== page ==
The dissertation is out of your hair, the mortar boards thrown in the hair in glee, and you can finally add those extra letters after your name…but what happens next? Life after university can be daunting, and especially when you’re venturing into the competitive world of fashion. The wonderful Ellie Burns talks to us about her life after University, and her advice to grads everywhere…
Three months ago I handed in my final ever project deadline of my Fashion Promotion degree. Now, I’m two months into my first *proper* job as a PR & Social Assistant for Skinnydip London.
And guys, it feels AMAZING.
I moved to London three years ago to study. A combination of wanting to explore a bigger city and the reality that the majority of the fashion industry is here, I knew that with the expensive living costs along with the demands of needing to intern and gain experience – it made sense. And so I started three years of balancing uni, working part-time (as my loan only juuuust covered rent) with interning. It was mental, exhausting but so bloody worth it.
I didn’t really know what area of the industry I wanted to focus on at the start so I said yes to everything.
Finding internships on mainly Fashion Workie and through Instagram, I managed to get some part-time internships which meant I could balance it with uni during the week so I could work at weekends. I started off working in PR working both in-house and for an agency, although reeeeeally dull and mostly spent running around with loads of bags, it was there I got to know the stylists names, key publications and where you could buy 500 envelopes in one go. Interning isn’t like The Hills, but it gives you the key experience you need to understand the basics of an ever-growing industry, and one that really relies on interns to keep going. You’re needed and loved, little interns…even if it doesn’t feel like it.
Since, I’ve worked in events production (including working the Versus Versace show, taking sneaky pics of Donatella from afar to send to my Mum!), in magazines, in the V&A museum to last summer where I went on tour with All Saints (the band. Yes. ALL FREAKING SAINTS!!) assisting styling them.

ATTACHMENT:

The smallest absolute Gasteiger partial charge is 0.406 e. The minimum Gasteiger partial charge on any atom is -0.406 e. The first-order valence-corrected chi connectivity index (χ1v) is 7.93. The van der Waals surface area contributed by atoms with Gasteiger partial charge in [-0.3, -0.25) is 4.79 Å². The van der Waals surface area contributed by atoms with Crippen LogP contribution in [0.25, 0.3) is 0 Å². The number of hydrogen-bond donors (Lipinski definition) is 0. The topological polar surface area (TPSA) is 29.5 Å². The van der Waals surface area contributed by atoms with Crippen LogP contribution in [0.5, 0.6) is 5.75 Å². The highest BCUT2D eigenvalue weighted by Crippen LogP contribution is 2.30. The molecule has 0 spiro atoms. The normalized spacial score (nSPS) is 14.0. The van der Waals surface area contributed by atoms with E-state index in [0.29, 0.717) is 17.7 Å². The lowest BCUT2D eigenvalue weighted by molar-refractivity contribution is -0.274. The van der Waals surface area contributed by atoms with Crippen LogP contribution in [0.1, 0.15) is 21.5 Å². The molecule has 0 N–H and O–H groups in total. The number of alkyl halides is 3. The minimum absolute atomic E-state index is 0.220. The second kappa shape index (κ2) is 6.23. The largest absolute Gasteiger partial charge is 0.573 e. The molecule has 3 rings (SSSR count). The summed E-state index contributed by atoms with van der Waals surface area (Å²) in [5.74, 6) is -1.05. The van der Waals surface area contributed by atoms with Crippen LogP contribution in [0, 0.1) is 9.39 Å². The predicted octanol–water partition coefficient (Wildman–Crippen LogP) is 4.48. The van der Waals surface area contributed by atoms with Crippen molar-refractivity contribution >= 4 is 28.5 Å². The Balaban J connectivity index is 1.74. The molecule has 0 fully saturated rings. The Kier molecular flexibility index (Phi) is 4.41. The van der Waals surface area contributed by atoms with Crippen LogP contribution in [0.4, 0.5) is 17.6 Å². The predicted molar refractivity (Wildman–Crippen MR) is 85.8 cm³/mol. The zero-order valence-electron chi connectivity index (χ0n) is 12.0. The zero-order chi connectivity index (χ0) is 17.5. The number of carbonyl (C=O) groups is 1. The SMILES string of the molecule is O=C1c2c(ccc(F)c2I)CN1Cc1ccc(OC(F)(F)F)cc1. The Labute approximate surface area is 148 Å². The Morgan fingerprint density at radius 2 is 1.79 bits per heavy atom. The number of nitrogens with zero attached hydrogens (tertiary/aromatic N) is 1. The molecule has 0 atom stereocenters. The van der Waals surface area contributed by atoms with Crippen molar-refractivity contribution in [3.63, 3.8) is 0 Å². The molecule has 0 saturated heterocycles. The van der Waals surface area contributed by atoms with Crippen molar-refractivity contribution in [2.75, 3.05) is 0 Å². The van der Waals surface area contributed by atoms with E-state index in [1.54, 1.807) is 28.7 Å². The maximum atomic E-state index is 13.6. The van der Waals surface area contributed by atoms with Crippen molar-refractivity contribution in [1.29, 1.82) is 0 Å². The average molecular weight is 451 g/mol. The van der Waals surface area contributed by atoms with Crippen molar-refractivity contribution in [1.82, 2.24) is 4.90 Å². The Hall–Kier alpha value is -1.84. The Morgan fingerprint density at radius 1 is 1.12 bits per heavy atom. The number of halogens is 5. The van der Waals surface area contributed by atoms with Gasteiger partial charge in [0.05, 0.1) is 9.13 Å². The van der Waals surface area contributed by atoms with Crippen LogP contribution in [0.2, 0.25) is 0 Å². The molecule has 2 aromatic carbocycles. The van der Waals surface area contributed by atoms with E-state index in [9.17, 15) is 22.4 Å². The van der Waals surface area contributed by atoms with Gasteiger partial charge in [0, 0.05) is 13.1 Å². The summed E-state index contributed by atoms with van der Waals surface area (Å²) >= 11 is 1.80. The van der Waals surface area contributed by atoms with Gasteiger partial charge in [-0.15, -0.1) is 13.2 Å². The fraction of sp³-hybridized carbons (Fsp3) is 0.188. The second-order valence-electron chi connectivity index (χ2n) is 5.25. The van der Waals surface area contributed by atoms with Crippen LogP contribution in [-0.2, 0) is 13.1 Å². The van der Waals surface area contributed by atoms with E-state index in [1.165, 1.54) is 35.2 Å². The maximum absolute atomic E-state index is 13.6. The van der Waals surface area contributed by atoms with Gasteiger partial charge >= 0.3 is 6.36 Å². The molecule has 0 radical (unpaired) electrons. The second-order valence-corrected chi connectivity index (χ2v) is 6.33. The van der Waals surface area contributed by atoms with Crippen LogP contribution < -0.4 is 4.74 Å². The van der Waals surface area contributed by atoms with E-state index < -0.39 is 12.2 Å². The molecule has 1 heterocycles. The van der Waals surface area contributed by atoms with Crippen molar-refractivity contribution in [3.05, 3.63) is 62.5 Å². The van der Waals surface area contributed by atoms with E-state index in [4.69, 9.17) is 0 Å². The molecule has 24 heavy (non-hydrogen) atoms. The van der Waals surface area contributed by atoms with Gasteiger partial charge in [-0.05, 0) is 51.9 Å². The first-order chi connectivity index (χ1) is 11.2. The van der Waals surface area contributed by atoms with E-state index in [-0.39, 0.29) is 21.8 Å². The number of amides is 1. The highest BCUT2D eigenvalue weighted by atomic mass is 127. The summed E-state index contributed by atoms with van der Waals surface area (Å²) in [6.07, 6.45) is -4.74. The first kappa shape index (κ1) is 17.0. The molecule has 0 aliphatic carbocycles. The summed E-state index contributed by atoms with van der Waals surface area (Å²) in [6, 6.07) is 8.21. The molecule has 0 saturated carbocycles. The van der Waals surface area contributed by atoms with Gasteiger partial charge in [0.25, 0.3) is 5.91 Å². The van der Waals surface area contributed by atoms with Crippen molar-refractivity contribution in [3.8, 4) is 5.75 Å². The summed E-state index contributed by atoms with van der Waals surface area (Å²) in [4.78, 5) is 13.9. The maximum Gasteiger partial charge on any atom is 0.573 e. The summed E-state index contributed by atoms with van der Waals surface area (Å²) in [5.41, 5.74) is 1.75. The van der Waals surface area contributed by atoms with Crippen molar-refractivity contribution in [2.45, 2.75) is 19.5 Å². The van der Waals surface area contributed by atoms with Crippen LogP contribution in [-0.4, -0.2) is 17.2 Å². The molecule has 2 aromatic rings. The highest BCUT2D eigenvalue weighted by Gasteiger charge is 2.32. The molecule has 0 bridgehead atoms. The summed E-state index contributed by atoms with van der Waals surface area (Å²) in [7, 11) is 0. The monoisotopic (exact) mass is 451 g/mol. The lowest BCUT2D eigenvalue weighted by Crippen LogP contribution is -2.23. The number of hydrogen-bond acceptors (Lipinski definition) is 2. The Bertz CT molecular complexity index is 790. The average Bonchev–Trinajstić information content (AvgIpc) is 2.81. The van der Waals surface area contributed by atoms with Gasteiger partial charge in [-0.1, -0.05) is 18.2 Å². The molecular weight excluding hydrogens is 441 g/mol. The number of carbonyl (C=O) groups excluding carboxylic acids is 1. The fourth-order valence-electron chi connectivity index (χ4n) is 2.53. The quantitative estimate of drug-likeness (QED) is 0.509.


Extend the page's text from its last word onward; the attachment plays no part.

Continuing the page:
I knew I never wanted to be a stylist or work in a museum, I met some amazing contacts and was pushed so far out of my comfort zone it takes a lot to make me shocked by something weird in the fashion industry now. I now know how to take 3 suitcases on the tube at once and how to panic sew someone into a top (I also know how to iron my own clothes now too, a MIRACLE). It really augments your skill set, and without even realising it you’re taught time management, working to deadlines, managing people…and how to keep a smile on your face at all times.
Going into my final year of university, I felt I had the industry knowledge to push my work, make the most of my contacts that I’d made over the past couple of years and most importantly have the stamina to work really bloody long days to make sure I made work I was pleased with. Taking on what I’d learnt and discovering the areas of the industry that truly interested me in order to stay true to myself, it allowed me to realise what was going to be expected of me to make it in this world.
I think it’s easy to get caught up in the stereotypes of the fashion industry: you’ve gotta have your nails done, the latest season clothes and a Mulberry bag but I think what I’ve learnt the most is that, actually, if you’re yourself, a real hard worker and kind to everyone then that will go a lot further.
There were days all I ate was a packet of microwave rice (that’s also because I’m a really bad cook), had to wait until 9:30 on the dot to tap into the tube to get off-peak fare to save as much money as possible, but I think if you want something that badly, you’ll do whatever you can to make it work and you know what, it really does pay off! (I went to Lovebox VIP last week with work and NEVER in my wildest dreams did I think I’d end up being able to do that!!!!!!).
So the long and short of it is – yes, it’s pretty long and unglamorous being a fashion student. It’s not The Hills, it’s not endless parties, and it’s not schmoozing with celebs. It’s hard work, long hours, gross bank statements and wondering when it will ever end…
But trust me, when you’ve put all that work in, the end tastes sweeter than you ever could have anticipated.
By Ellie Burns.